A WRITERS' WIT
The Many Wichita Public Libraries
I began visiting libraries early. At Wichita’s Longfellow Elementary, where over six hundred students filled a building constructed for fewer pupils than that, there wasn’t much room for a library, but toward the end of my time there, in 1960, I believe two classrooms were combined to form the library.
Still, especially in the summer, it was not enough library for me. My mother would load my siblings and me in the car and take us downtown to the Wichita Carnegie Library (opened 1915), about twenty blocks from our home. Later, I would board a public bus and make the trip by myself. I relished the smell of old books, paper thinned by all those fingers turning pages down the path of the next exciting plot. And in those days I mostly read for plot. I mean, I did fall in love with the characters I read about. I loved the settings the authors created. But mostly, I wanted to know where those characters were going, what they were doing or what they were going to do to solve their myriad problems. I adored climbing the stairs to search for books in the stacks, attempting to read all the books of a favored author before moving on to another.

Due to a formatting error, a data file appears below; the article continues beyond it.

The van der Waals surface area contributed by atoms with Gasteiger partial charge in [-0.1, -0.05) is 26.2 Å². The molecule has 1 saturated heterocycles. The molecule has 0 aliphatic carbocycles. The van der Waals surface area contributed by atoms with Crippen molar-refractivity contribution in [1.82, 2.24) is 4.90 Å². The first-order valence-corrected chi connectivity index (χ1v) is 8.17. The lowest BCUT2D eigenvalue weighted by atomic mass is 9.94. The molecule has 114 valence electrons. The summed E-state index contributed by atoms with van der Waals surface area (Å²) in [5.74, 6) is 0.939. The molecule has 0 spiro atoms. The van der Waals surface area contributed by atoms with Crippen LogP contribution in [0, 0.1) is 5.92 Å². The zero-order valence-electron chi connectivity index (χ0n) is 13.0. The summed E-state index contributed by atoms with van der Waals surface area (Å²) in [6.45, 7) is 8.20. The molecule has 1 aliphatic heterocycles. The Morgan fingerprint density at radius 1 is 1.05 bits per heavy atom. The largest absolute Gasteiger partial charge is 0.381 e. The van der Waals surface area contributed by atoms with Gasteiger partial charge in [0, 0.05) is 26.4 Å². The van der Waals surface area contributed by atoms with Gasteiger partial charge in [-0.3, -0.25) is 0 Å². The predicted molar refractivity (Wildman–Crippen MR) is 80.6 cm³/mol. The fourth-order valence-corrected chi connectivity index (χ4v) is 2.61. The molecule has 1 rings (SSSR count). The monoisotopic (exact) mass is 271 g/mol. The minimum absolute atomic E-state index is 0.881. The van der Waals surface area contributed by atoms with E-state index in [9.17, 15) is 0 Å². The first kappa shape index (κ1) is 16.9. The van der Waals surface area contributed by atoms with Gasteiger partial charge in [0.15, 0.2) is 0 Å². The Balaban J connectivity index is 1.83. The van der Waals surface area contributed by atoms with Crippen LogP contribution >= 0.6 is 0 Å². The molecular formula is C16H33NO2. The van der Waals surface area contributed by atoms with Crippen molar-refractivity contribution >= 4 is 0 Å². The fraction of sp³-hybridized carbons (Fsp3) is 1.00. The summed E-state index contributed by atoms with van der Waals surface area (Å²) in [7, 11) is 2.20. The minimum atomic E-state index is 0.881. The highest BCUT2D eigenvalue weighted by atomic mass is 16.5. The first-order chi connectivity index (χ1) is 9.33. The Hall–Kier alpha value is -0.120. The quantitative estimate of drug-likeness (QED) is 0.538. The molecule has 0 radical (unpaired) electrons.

No matter how small, libraries maintain important places in our lives. They can fill certain voids from which our individual lives may suffer. Today, in honor of National Public Library Week, think about your first library, and what it contributed to your life. Make a donation!
TOMORROW: I Celebrate National Library Week: Southwestern College Library